When it came to concocting her eponymous scent, Eilish mined her personal archives. An admittedly nostalgic person (“I have a song where I say I’m not sentimental, and that’s the biggest lie I’ve ever told. I’m extremely sentimental.”), she has never been able to shake the smell of a childhood friend’s home in Glendale, Los Angeles. “It always smelled like vanilla in there,” says Eilish. She recalls a wooden chest belonging to her parents that echoed the Glendale residence’s scent profile. “It smelled a little bit Eilish, before Eilish was real. And I would stand in there and be like, ‘Ugh, it smells so good. What is that?’ ” 

Eilish chased the scent for years to no avail. She was searching for warmth: vanilla with notes of cocoa, red berries, musk and wood. She talked at length with Parlux about the smell that contours her memories, learning from the team about how perfumes are blended, balanced and bottled. When Parlux sent Eilish the initial edit of fragrance samples, she sniffed the first formulation and knew immediately it was hers. “It almost brought tears to my eyes,” she says. “I was like, ‘Oh, this is what I’ve been looking for.’ And that’s Eilish. We went with that exact one.” 

Her first scent (Eilish recently released a follow-up, named Eilish No. 2) is an amber gourmand that opens with notes of mandarin, sugared petals and berries before giving way to creamy vanilla, spices and cocoa, all grounded by base notes of sleek woods, tonka bean and musk. The bottle was also constructed under Eilish’s discerning eye. An amber-bronze-coloured bust, it’s a homage to the artist’s favourite parts of the body: the neck, chest and collarbones.

Inclusivity was important to Eilish. “It’s for everybody,” she says in a promotional clip for the perfume. Of equal importance were ethical ingredients. Eilish is vegan and regularly uses her platform and social media audience (Instagram clocks her follower count at 106 million) to
advocate for issues that matter to her. Her song “TV” is a melancholic reflection on a difficult relationship, with lyrics that also touch on political events: “The internet’s gone wild watching movie stars on trial / While they’re overturning Roe v. Wade.” Eilish is particularly vocal about the catastrophic effects of the climate crisis. In June she co-presented the inaugural multi-day climate conference Overheated, held at London’s O2 Arena, and she is the executive producer of the eponymous climate crisis documentary directed by Yassa Khan in 2022, which includes appearances by Dame Vivienne Westwood and the Cuban-French musical duo Ibeyi. For Eilish, it was non-negotiable that the fragrance reflect her values, and it is labelled vegan and cruelty-free.

Clearly, perfumery is a genuine passion project; a vehicle as personal and cathartic for Eilish as music. The ingredients list of her debut fragrance is just one example of how it’s difficult to untether the pop star from the scent. How, if at all, do the two Billies intersect? “It’s funny, because when I started this, people would ask questions about how they’re related,” she says. “I’m essentially using my name for clout. Part of me is like, ‘I only got where I got just so I could make a perfume one day. That’s the only reason I’m here.’ ” 

She’s speaking wryly, but it invites rumination on what message, or legacy, she wants to imprint on the world. If she were one of those 100 fragrance bottles with their paper label reminders, how would she choose to be described? “The older I get and the more eyes that are on me, I lose that confidence I used to have,” she says in a moment of vulnerability. “I used to have no care in the world. I just was living my life, happy-go-lucky. I was just like, ‘Yeah. I’m going to do this and I’m going to do this, and I don’t care what anyone thinks, and I’m just going to wear this and say this, and I don’t care.’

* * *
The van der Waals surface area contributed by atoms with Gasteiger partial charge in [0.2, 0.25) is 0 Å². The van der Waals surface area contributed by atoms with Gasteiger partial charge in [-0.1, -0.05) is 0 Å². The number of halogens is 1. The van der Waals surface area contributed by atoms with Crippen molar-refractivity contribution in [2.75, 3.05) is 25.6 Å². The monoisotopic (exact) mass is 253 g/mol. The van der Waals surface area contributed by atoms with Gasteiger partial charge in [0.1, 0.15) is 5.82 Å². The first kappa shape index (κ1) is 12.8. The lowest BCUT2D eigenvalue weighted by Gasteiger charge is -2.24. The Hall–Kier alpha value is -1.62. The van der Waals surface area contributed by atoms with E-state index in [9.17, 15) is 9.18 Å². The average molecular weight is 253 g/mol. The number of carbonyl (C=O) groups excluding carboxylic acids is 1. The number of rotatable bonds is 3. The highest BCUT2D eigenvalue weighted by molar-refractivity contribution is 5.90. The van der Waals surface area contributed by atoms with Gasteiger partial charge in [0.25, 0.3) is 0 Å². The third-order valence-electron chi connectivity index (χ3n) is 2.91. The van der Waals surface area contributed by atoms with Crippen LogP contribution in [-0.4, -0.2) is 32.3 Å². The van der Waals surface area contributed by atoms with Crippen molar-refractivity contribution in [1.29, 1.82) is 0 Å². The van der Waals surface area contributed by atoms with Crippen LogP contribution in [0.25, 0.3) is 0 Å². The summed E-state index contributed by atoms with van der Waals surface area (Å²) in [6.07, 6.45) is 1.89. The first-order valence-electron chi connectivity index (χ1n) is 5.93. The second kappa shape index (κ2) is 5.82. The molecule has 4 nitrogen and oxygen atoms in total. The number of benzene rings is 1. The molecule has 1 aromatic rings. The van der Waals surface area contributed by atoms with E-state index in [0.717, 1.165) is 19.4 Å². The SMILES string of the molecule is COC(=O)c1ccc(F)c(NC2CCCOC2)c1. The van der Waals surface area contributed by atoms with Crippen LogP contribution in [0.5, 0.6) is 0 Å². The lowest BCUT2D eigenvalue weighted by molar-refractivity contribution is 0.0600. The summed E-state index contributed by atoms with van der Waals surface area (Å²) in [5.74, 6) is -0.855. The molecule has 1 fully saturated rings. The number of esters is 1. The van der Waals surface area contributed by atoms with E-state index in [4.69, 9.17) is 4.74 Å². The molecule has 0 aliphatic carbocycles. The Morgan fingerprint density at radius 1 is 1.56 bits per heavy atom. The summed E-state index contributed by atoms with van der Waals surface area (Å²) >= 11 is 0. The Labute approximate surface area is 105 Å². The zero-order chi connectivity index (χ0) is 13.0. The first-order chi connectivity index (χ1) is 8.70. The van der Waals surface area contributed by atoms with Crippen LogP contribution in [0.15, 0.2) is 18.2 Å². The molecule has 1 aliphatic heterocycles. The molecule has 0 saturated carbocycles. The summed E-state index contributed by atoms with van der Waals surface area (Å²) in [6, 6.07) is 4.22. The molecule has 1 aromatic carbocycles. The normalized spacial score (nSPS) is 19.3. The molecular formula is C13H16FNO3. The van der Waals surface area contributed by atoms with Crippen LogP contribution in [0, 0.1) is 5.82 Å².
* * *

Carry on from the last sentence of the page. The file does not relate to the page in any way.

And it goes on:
“I didn’t even realise that I had it until I lost it,” she continues. “I’ve been trying to get that back. And I think that if there’s something I want to be remembered for, it’s encouraging people to do what you want.” 

Later that evening at the first of her Sydney shows, Eilish looks out at the enraptured crowd. “I want you guys to know that I stand with you and everything that makes you who you are,” she says. “I support you. I love you so much and I hope you feel comfortable to be yourself here — and safe.” 

Eilish wants you to do what you want. She wants that for herself, too.

For This Luxury Group, Australian Crocodiles and Blockchain Are The Way Of The Future

As the CEO of LVMH Metiers d’Art, Matteo De Rosa is one of the world’s leading experts in raw materials for the luxury market. T Australia spoke to him about the Australian market and how we should all be thinking about blockchain.

Article by Phoebe Tully

Verifying the size and thickness of the skins. Photography courtesy Louis Vuitton Malletier Piotr Stoklosa.

What is savoir-faire? In literal terms, it means “know how”. More elusively, it’s the French je ne sais quois of a neck scarf tied just so or a wine paired just right. At LVMH, a company that sees itself as “custodians of an unparalleled heritage”, it’s the expert craftsmanship that’s passed from generation to generation. For Matteo De Rosa, Chief Executive Officer of LVMH Metiers d’Art, it’s a shared vision of unparalleled excellence.

Launched in 2015, Métiers d’Art is the luxury group’s hub for sourcing high-grade raw materials – such as leather, exotic skins, precious metals and silk – and for nurturing exclusive craft skills. It was created to “protect and foster the [group’s] fashion labels’ ability to access first-rate raw materials and know-how,” and support LVMH’s top suppliers in the process.